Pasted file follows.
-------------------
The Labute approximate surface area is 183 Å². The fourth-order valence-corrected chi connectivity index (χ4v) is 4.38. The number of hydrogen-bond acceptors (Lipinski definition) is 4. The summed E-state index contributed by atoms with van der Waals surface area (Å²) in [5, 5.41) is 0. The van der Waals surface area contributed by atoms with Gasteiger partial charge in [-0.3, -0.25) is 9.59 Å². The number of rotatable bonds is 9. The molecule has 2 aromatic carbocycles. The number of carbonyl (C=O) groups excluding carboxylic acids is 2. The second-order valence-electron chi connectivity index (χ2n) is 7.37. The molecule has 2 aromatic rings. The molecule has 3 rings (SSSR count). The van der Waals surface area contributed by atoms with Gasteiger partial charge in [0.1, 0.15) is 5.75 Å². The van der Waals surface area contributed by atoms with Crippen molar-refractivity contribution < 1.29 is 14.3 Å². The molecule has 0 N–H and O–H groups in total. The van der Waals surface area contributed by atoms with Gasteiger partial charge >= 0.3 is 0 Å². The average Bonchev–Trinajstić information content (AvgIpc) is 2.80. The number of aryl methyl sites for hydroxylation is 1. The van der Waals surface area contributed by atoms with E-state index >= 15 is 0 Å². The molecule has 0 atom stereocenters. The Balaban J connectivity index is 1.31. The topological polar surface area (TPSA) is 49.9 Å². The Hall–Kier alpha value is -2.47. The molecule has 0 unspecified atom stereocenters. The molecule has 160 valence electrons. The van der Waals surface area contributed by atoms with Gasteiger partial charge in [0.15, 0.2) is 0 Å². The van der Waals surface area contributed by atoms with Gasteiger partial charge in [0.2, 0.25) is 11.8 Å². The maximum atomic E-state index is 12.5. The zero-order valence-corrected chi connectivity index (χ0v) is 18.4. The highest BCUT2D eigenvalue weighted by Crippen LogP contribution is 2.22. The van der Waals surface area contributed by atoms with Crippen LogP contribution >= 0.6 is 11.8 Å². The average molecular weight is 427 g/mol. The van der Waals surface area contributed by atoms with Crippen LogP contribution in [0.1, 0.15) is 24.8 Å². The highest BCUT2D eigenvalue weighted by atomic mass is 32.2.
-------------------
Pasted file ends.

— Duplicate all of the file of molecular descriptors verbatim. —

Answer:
The Labute approximate surface area is 183 Å². The fourth-order valence-corrected chi connectivity index (χ4v) is 4.38. The number of hydrogen-bond acceptors (Lipinski definition) is 4. The summed E-state index contributed by atoms with van der Waals surface area (Å²) in [5, 5.41) is 0. The van der Waals surface area contributed by atoms with Gasteiger partial charge in [-0.3, -0.25) is 9.59 Å². The number of rotatable bonds is 9. The molecule has 2 aromatic carbocycles. The number of carbonyl (C=O) groups excluding carboxylic acids is 2. The second-order valence-electron chi connectivity index (χ2n) is 7.37. The molecule has 2 aromatic rings. The molecule has 3 rings (SSSR count). The van der Waals surface area contributed by atoms with Gasteiger partial charge in [0.1, 0.15) is 5.75 Å². The van der Waals surface area contributed by atoms with Crippen molar-refractivity contribution < 1.29 is 14.3 Å². The molecule has 0 N–H and O–H groups in total. The van der Waals surface area contributed by atoms with Gasteiger partial charge >= 0.3 is 0 Å². The average Bonchev–Trinajstić information content (AvgIpc) is 2.80. The number of aryl methyl sites for hydroxylation is 1. The van der Waals surface area contributed by atoms with E-state index >= 15 is 0 Å². The molecule has 0 atom stereocenters. The Balaban J connectivity index is 1.31. The topological polar surface area (TPSA) is 49.9 Å². The Hall–Kier alpha value is -2.47. The molecule has 0 unspecified atom stereocenters. The molecule has 160 valence electrons. The van der Waals surface area contributed by atoms with Gasteiger partial charge in [0.15, 0.2) is 0 Å². The van der Waals surface area contributed by atoms with Gasteiger partial charge in [0.2, 0.25) is 11.8 Å². The maximum atomic E-state index is 12.5. The zero-order valence-corrected chi connectivity index (χ0v) is 18.4. The highest BCUT2D eigenvalue weighted by Crippen LogP contribution is 2.22. The van der Waals surface area contributed by atoms with Crippen LogP contribution >= 0.6 is 11.8 Å². The average molecular weight is 427 g/mol. The van der Waals surface area contributed by atoms with Crippen LogP contribution in [0.1, 0.15) is 24.8 Å². The highest BCUT2D eigenvalue weighted by atomic mass is 32.2.